Please ensure Javascript is enabled for purposes of website accessibility

President Trump Still Hasn't Gotten Rid of These 2 Infamous Taxes

By Dan Caplinger – Jan 7, 2019 at 7:02AM

You’re reading a free article with opinions that may differ from The Motley Fool’s Premium Investing Services. Become a Motley Fool member today to get instant access to our top analyst recommendations, in-depth research, investing resources, and more. Learn More

Despite the benefits of tax reform, two key provisions are still on the books.

President Trump scored a key victory in late 2017 when Congress passed a tax reform bill that reduced tax rates for both corporations and individual taxpayers. Many investors applauded the drop in the corporate tax rate from 35% to 21% because of its impact on business profits. And although changes to tax laws for individuals were a bit more of a mixed bag, a majority of taxpayers are likely to see both lower tax bills and greater simplicity when they file their returns in the next few months.

Even though the president reversed some of the tax increases that his immediate predecessor had put into place, he didn't succeed in getting rid of all of them. In particular, two relatively new taxes were left untouched by the tax reform package, which means that those who earn relatively high incomes will continue to pay those taxes indefinitely.

White House from front lawn, with view of Washington Monument in background on a clear day.

Image source: Getty Images.

A tax that hits you in the paycheck

High-income taxpayers started paying the Additional Medicare Tax in 2013. This 0.9% surtax applies only to earned income, which includes both regular wages and salaries that employees earn, as well as self-employment income that those who run their own businesses have to pay.

Only earned income above certain thresholds triggers the Additional Medicare Tax:

Filing Status

Earned Income Threshold

Single or head of household


Married filing jointly


Married filing separately


Data source: IRS.

So, for instance, if a single person has income from work of $210,000, then the Additional Medicare Tax will be 0.9% of the $10,000 over the earned income threshold, or $90.

For the most part, this tax typically is taken out of paychecks automatically by employers without a worker even necessarily noticing. But for joint filers, payroll withholding might not be accurate, because employers don't have any way of knowing how much an employee's spouse makes and therefore are unable to take it into account in determining whether total family earned income exceeds the $250,000 threshold. As a result, you might end up having to pay more in tax when you file your return, along with the special Form 8959 that's required if the Additional Medicare Tax applies.

However, because employers are directed to start withholding the tax when wages exceed $200,000 even if you are married, it's also possible that you'll get a refund of improperly withheld Additional Medicare Tax if the total wages for you and your spouse are less than the $250,000 threshold.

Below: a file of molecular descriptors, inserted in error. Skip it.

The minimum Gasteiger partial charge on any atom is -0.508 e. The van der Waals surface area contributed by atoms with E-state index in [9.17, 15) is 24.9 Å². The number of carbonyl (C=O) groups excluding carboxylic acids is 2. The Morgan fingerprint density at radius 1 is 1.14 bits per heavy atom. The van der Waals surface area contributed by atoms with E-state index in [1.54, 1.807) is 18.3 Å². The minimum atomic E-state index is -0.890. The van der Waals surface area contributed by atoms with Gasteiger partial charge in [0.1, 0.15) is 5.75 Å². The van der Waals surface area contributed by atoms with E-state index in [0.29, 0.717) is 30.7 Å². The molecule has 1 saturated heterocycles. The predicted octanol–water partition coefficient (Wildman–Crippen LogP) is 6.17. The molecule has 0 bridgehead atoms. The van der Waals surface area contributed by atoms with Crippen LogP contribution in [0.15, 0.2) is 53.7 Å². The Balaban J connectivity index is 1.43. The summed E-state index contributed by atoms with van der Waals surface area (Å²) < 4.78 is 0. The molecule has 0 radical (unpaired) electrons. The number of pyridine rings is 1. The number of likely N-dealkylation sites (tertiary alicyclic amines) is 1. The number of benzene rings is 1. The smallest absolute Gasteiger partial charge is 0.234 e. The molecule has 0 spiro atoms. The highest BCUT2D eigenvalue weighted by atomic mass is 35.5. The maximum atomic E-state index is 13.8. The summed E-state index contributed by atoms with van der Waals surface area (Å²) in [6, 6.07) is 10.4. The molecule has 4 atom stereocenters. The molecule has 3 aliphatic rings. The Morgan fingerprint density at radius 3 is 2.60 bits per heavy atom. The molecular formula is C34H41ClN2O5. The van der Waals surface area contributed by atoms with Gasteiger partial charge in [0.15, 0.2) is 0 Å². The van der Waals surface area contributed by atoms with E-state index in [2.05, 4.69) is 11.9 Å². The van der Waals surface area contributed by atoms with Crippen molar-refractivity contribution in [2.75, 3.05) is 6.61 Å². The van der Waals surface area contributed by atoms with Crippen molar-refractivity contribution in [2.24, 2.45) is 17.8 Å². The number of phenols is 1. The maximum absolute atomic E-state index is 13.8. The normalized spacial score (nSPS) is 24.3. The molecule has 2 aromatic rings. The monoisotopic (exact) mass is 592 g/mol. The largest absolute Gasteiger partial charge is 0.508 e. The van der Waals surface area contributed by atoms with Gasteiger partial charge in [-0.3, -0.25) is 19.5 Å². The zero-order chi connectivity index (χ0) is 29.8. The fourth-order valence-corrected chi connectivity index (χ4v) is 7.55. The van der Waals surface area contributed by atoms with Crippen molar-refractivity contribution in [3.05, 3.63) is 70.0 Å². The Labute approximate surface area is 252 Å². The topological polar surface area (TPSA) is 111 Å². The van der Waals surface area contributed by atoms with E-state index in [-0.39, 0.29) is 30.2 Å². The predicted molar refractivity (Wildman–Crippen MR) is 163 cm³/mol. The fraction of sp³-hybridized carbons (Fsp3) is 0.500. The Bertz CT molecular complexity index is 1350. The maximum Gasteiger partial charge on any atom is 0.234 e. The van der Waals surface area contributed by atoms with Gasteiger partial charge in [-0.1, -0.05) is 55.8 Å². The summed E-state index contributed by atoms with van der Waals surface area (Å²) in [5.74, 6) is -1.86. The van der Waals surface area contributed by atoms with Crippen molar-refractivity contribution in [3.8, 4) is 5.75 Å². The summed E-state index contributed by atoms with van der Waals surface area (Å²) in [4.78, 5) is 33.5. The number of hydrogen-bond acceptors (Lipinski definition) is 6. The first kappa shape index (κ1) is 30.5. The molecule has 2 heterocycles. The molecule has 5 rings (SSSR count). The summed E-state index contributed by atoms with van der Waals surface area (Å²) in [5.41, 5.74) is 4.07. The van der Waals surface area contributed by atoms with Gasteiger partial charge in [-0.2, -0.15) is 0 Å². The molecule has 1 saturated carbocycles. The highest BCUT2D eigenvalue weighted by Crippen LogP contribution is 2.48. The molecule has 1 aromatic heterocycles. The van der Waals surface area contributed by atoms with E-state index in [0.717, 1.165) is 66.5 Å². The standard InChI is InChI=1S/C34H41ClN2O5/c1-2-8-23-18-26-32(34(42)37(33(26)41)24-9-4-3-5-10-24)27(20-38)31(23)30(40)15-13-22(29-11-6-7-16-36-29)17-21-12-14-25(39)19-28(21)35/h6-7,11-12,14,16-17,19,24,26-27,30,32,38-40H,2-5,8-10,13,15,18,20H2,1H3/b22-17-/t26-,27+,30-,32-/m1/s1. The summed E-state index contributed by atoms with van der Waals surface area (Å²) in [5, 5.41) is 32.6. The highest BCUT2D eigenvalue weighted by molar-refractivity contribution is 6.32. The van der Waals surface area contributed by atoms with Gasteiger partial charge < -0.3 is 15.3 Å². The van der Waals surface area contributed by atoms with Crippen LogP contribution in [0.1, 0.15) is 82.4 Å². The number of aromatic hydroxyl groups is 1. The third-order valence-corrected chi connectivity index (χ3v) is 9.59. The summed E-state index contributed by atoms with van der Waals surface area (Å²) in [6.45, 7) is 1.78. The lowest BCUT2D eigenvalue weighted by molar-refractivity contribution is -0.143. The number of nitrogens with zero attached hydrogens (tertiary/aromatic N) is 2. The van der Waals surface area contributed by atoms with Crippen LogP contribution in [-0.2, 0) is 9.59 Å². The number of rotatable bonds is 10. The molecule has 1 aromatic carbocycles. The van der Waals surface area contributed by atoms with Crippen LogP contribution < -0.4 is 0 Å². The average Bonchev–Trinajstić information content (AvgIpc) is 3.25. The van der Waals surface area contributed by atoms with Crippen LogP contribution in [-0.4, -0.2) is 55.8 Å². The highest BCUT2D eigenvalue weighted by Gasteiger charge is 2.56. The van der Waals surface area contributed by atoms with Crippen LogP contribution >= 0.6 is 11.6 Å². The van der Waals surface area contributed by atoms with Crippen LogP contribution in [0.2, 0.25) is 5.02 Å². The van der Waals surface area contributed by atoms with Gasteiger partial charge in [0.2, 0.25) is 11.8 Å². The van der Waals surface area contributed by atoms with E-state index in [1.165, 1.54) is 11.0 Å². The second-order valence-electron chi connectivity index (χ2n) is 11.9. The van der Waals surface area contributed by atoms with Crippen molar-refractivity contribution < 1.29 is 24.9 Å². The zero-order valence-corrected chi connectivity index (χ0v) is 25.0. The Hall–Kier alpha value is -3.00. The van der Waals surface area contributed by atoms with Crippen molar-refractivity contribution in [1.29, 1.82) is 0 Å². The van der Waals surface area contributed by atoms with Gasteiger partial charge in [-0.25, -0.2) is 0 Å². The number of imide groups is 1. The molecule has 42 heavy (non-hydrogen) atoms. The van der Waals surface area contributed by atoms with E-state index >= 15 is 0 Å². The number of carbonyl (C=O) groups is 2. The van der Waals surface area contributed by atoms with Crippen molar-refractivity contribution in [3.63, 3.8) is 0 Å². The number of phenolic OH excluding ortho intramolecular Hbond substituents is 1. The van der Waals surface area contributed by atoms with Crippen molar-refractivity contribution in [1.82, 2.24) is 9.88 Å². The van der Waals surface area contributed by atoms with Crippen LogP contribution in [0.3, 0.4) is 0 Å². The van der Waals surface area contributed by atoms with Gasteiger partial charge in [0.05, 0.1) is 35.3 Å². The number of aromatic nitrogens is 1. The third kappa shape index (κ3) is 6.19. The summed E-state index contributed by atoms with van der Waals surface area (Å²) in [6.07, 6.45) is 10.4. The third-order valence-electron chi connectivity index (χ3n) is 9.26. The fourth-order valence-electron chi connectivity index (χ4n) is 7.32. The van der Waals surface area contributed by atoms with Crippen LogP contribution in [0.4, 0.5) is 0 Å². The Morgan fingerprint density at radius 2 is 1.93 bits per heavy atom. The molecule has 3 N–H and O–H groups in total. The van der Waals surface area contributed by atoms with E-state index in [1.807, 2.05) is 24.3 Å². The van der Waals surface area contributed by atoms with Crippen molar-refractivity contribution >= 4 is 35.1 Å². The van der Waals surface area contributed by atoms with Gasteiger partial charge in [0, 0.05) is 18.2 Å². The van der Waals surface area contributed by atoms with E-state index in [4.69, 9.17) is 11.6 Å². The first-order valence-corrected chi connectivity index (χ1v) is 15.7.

Taxing your portfolio

A second tax, also taking effect in 2013, applies to high-income taxpayers, but it aims in a different direction. The Net Investment Income Tax is also a surtax, but it's charged against interest and dividends on investments in your portfolio, as well as rental income from property, royalty income, and passive business income. Moreover, realized capital gains are also included in the calculation. At 3.8%, the tax rate for the Net Investment Income tax is much higher than the Additional Medicare Tax.

The same income thresholds apply as with the Additional Medicare Tax, but you have to take into account all of your adjusted gross income and compare it against the threshold. To the extent that you have net investment income that pushes you over the limit, you'll have to pay a fairly hefty 3.8% surtax on the excess.

There is some relief with the Net Investment Income Tax because, as its name suggests, it's determined on a net basis. Therefore, you're allowed to exclude some investment costs against your income for purposes of calculating the tax due. Also, if only a portion of your investment income is above the threshold, you'll pay tax only on that amount. For example, if you're single and have adjusted gross income of $210,000, $25,000 of which is investment income, then you'll pay the 3.8% tax only on the $10,000 over the $200,000 threshold, or $380.

Go again another day?

The White House and lawmakers have announced plans to pursue further tax legislation that could result in additional cuts for taxpayers, but for now, neither of these two taxes have gotten a lot of attention. Now that Republicans no longer control both houses of Congress, it'll be a lot harder to implement new tax initiatives.

High-income investors need to plan for these two taxes for the foreseeable future. Although they're relatively small compared with the regular income tax, they nevertheless add to the tax burden for those who make enough money to trigger them.

The Motley Fool has a disclosure policy.

Premium Investing Services

Invest better with The Motley Fool. Get stock recommendations, portfolio guidance, and more from The Motley Fool's premium services.